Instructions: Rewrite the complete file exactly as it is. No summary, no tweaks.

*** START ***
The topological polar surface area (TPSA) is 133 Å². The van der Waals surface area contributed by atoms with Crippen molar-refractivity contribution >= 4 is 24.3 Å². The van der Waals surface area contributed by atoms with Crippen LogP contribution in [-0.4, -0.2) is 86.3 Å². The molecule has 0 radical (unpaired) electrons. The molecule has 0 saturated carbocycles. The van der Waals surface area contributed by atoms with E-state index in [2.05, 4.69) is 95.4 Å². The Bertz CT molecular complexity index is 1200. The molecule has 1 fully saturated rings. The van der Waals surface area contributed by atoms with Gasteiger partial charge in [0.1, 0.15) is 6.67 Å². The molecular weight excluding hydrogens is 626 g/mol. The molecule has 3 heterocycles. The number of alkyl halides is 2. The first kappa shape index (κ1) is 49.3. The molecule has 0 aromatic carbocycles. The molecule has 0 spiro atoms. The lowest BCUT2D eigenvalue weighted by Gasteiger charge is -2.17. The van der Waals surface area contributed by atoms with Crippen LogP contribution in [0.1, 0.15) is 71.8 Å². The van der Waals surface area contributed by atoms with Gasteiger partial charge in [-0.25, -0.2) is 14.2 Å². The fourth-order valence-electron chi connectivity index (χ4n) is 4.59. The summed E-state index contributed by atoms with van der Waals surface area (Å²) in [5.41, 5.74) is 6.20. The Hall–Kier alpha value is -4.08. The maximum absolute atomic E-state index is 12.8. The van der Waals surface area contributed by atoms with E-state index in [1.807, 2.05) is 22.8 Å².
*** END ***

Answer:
The topological polar surface area (TPSA) is 133 Å². The van der Waals surface area contributed by atoms with Crippen molar-refractivity contribution >= 4 is 24.3 Å². The van der Waals surface area contributed by atoms with Crippen LogP contribution in [-0.4, -0.2) is 86.3 Å². The molecule has 0 radical (unpaired) electrons. The molecule has 0 saturated carbocycles. The van der Waals surface area contributed by atoms with E-state index in [2.05, 4.69) is 95.4 Å². The Bertz CT molecular complexity index is 1200. The molecule has 1 fully saturated rings. The van der Waals surface area contributed by atoms with Gasteiger partial charge in [0.1, 0.15) is 6.67 Å². The molecular weight excluding hydrogens is 626 g/mol. The molecule has 3 heterocycles. The number of alkyl halides is 2. The first kappa shape index (κ1) is 49.3. The molecule has 0 aromatic carbocycles. The molecule has 0 spiro atoms. The lowest BCUT2D eigenvalue weighted by Gasteiger charge is -2.17. The van der Waals surface area contributed by atoms with Crippen LogP contribution in [0.1, 0.15) is 71.8 Å². The van der Waals surface area contributed by atoms with Gasteiger partial charge in [-0.25, -0.2) is 14.2 Å². The fourth-order valence-electron chi connectivity index (χ4n) is 4.59. The summed E-state index contributed by atoms with van der Waals surface area (Å²) in [5.41, 5.74) is 6.20. The Hall–Kier alpha value is -4.08. The maximum absolute atomic E-state index is 12.8. The van der Waals surface area contributed by atoms with E-state index in [1.807, 2.05) is 22.8 Å².